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esop sum up  by vestbee
18 November 2022·6 min read

Dorota Gajuk

Associate, B2RLaw

ESOP For Startups: Everything You Should Know About Employee Stock Ownership Plan

ESOP – a summary of a series

Each journey has its destination. With this in mind, it is time to wrap up our series of articles on ESOPs. Our ESOP journey together has started where all ESOPs began, namely with the USA (see our article on Silicon Valley Standards And CEE Realities). We then delved into the issue of ESOP models and how they can be structured in terms of investment rounds in a company. We also commented on the issue of communication with employees, types of grants and their characteristics. Finally, equipped with this extensive knowledge, we touched on more specific aspects such as ESOPs in foreign companies and its influence on ESG metrics of the company. As such, it’s time to summarize!

ESOP – Why is it worth implementing?

First of all, an ESOP may come in handy for less well-off companies as a form of additional remuneration for its employees. It can also serve as a tool to attract the best talent. As with a good medical healthcare plan, ESOP can be an extra benefit for the employee, persuading her or him to join the particular company. Experienced employees, usually those in the IT sector, will nowadays often not be satisfied with the “usual” benefits such as health care, sports card, fruit Thursdays, pizza Fridays and so on. Above all, they will also expect a rewarding ESOP program. 

Let’s not forget about other important factors! Incentive schemes foster a mindset of owning a part of the company which the employee works for. It gives them the motivation to maximize the company’s growth and profit. ESOP can also do wonders for retention of employees and their general morale. Incentive schemes allow them to feel included and a part of something bigger, which creates a mutual interest in developing the success of the company. Also, ESOPs help to transform the ownership structure of the company to one in which the workforce can also decide on matters of importance, which is in line with current ESG trends (in terms of social and governance). Therefore, if you are looking for improvement of ESG metrics by way of reducing workforce turnover and contributing to social inclusion, ESOP is a perfect tool.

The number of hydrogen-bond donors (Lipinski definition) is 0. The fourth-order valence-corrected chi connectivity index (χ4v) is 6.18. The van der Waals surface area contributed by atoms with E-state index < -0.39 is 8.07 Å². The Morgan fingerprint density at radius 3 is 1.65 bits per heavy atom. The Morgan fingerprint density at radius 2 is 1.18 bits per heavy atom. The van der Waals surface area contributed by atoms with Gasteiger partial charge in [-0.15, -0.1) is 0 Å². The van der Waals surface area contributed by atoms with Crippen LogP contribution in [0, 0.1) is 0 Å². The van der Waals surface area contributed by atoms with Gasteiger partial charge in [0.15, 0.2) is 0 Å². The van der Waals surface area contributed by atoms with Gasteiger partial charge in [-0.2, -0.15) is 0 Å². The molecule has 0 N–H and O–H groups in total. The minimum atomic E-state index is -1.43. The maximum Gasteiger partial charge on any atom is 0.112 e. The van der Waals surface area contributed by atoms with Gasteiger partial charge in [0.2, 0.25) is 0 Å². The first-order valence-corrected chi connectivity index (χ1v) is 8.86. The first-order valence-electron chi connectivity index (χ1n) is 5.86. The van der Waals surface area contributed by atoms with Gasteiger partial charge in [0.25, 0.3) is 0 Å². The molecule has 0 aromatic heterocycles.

To sum up: if properly implemented, ESOP will motivate employees to work better and more efficiently, which is a win-win situation for both the employee and the company itself.

ESOP Differences Comparing CEE to USA

As already mentioned, ESOPs in CEE are generally not fully regulated. This can be seen either as a tool to allow flexibility in the chosen model, or as a cause for concern due to the potential uncertainty of legal consequences (e.g., how the chosen ESOP model will be taxed). The situation is quite the opposite in the US, where all ESOPs are standardized and based on a uniform set of documents. According to a May 2019 EFES (European Federation of Employee Share Ownership) study, this lack of uniform European regulations is a major handicap to the greater popularity of ESOPs in Europe, compared to the US.